Salivary levels of total protein, total sugar, protein-bound sialic acid, and free sialic acid were significantly higher in OSCC patients compared to those of normal healthy controls. When we compared the values of above parameters between moderately differentiated and well-differentiated OSCC cases, the free sialic acid levels were found to be significantly higher in well-differentiated cases. However, protein-bound sialic acid, total proteins, and total sugars did not differ significantly among well-differentiated and moderately differentiated cases. We did not find any correlation among the biochemical parameters with respect to their elevation in cancer patients.


   Discussion Top


In the present study, we have made an attempt to evaluate the role of salivary biochemical parameters as markers of OSCC. We observed elevated levels of free sialic acid, protein-bound sialic acid, total protein, and total sugar in the saliva of patients compared to those of healthy controls. We have also found significantly higher levels of free sialic acid in well-differentiated OSCC patients compared to those of moderately differentiated cases. This suggests correlation of elevated salivary sialic acid levels to the progression of OSCC.

Various studies have reported the significance of sialic acid as a tumor marker. Aberrant glycosylation processes in tumor cells contribute to the biosynthesis of certain oligosaccharides; hence, malignant or transformed cells contain increased sialic acid residues on their surfaces. [15] Previous studies revealed elevated serum levels of TSA and LSA in malignancies of lung, breast, skin, colon, prostate, and bladder. Sialic acid levels also served to monitor treatment of cancer. [1],[2],[3],[4],[16],[17],[18],[19] Value of serum sialic acid as a tumor marker in OSCC was demonstrated by few workers. [17],[20],[21],[22] However, sialic acid levels were also found to be increased in noncancerous clinical conditions. [23],[24]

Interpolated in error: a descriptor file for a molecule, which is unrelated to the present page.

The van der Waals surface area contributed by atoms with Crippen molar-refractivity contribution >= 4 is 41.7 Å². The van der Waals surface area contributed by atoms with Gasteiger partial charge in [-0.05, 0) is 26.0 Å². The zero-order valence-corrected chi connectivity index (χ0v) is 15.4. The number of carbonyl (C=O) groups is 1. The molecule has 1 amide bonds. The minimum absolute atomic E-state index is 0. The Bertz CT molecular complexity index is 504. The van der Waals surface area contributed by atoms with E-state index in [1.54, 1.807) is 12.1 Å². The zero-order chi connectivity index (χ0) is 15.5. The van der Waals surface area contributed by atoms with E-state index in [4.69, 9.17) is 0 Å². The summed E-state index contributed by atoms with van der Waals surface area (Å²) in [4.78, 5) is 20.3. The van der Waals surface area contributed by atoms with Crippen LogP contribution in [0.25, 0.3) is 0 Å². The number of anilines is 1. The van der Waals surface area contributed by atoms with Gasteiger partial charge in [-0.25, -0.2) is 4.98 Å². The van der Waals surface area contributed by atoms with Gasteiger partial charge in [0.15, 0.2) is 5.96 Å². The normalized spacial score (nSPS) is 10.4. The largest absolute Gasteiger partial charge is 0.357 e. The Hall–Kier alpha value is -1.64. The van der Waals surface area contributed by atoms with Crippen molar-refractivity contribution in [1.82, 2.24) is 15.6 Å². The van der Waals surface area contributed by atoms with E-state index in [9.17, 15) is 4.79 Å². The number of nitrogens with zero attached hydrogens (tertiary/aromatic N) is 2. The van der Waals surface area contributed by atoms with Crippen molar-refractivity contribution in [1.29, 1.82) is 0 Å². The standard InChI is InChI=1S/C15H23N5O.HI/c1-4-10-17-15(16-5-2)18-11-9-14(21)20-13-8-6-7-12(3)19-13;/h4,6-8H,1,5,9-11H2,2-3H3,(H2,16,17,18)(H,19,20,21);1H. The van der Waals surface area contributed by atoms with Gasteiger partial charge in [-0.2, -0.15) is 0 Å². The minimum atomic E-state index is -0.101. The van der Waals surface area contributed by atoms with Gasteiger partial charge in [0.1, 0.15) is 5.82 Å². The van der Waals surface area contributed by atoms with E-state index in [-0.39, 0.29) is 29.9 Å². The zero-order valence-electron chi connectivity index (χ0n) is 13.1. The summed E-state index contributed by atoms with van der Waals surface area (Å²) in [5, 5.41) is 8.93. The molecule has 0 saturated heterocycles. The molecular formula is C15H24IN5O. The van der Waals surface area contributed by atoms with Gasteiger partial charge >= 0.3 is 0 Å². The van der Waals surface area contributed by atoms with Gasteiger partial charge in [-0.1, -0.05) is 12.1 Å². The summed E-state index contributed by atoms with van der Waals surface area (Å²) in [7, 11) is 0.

Sialic acid is a constituent of many salivary glycoproteins. Studies have reported elevated salivary levels of sialic acid in pregnancy, Down's syndrome, and diabetes mellitus. [25],[26] Dablesteen et al., [27] have reported elevated salivary sialic acid in oral cancer. Baxi et al., studied the sialic acid levels in various cancers and reported elevated levels of sialic acid compared to healthy subjects. [17] The significant elevations of serum sialic acid in oral cancer patients compared to precancerous conditions suggested the potential utility of this parameter in diagnosis as well as determining clinical stage of the malignant disease. [16]

We also observed increased salivary levels of total protein and sugar in OSCC patients. Their role in malignancy is unknown. Further studies are to be conducted to know their diagnostic importance in malignancies with large sample size. Salivary glycoproteins are mainly responsible for the protective qualities of saliva. Contucci et al., [10] observed elevated statherin levels in the saliva of patients with precancerous and cancerous lesions of the oral cavity. Boyle et al., [7] reported elevated levels of salivary p53 in oral cancer. Other studies have reported elevated salivary levels of kallikrein, CA-125, and epidermal growth factor in ovarian and breast cancers. Dablesteen et al., have reported altered carbohydrate expression and elevated protein levels in OSCC.


   Conclusion Top


In this pilot study, we have made an attempt to evaluate the importance of saliva as a diagnostic fluid. A detailed study with larger sample size is needed to establish the clinical importance of salivary glycoconjugates as markers of OSCC. We plan to undertake such a study in the future.

 
   References Top

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2.Baxi BR, Patel PS, Adhavaryu SG. A report on clinical importance of serum glycoconjugates in oral cancer. Indian J Clin Biochem 1990;5:139-44.  Back to cited text no. 2